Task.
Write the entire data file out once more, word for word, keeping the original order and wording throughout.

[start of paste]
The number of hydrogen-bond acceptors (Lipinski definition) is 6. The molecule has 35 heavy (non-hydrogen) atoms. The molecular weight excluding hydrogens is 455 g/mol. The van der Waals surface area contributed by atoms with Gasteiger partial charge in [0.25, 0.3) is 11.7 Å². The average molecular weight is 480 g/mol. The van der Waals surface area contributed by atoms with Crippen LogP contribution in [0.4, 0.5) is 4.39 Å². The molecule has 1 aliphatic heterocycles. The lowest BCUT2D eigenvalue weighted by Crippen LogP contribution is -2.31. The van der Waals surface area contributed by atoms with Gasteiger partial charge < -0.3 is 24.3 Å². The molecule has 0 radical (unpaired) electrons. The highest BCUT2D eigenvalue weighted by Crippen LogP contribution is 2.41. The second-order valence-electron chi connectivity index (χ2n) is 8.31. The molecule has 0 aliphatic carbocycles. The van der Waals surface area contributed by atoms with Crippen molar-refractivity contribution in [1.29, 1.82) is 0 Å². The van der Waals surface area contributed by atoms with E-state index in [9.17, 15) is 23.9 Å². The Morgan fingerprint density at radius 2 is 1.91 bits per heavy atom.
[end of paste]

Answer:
The number of hydrogen-bond acceptors (Lipinski definition) is 6. The molecule has 35 heavy (non-hydrogen) atoms. The molecular weight excluding hydrogens is 455 g/mol. The van der Waals surface area contributed by atoms with Gasteiger partial charge in [0.25, 0.3) is 11.7 Å². The average molecular weight is 480 g/mol. The van der Waals surface area contributed by atoms with Crippen LogP contribution in [0.4, 0.5) is 4.39 Å². The molecule has 1 aliphatic heterocycles. The lowest BCUT2D eigenvalue weighted by Crippen LogP contribution is -2.31. The van der Waals surface area contributed by atoms with Gasteiger partial charge < -0.3 is 24.3 Å². The molecule has 0 radical (unpaired) electrons. The highest BCUT2D eigenvalue weighted by Crippen LogP contribution is 2.41. The second-order valence-electron chi connectivity index (χ2n) is 8.31. The molecule has 0 aliphatic carbocycles. The van der Waals surface area contributed by atoms with Crippen molar-refractivity contribution in [1.29, 1.82) is 0 Å². The van der Waals surface area contributed by atoms with E-state index in [9.17, 15) is 23.9 Å². The Morgan fingerprint density at radius 2 is 1.91 bits per heavy atom.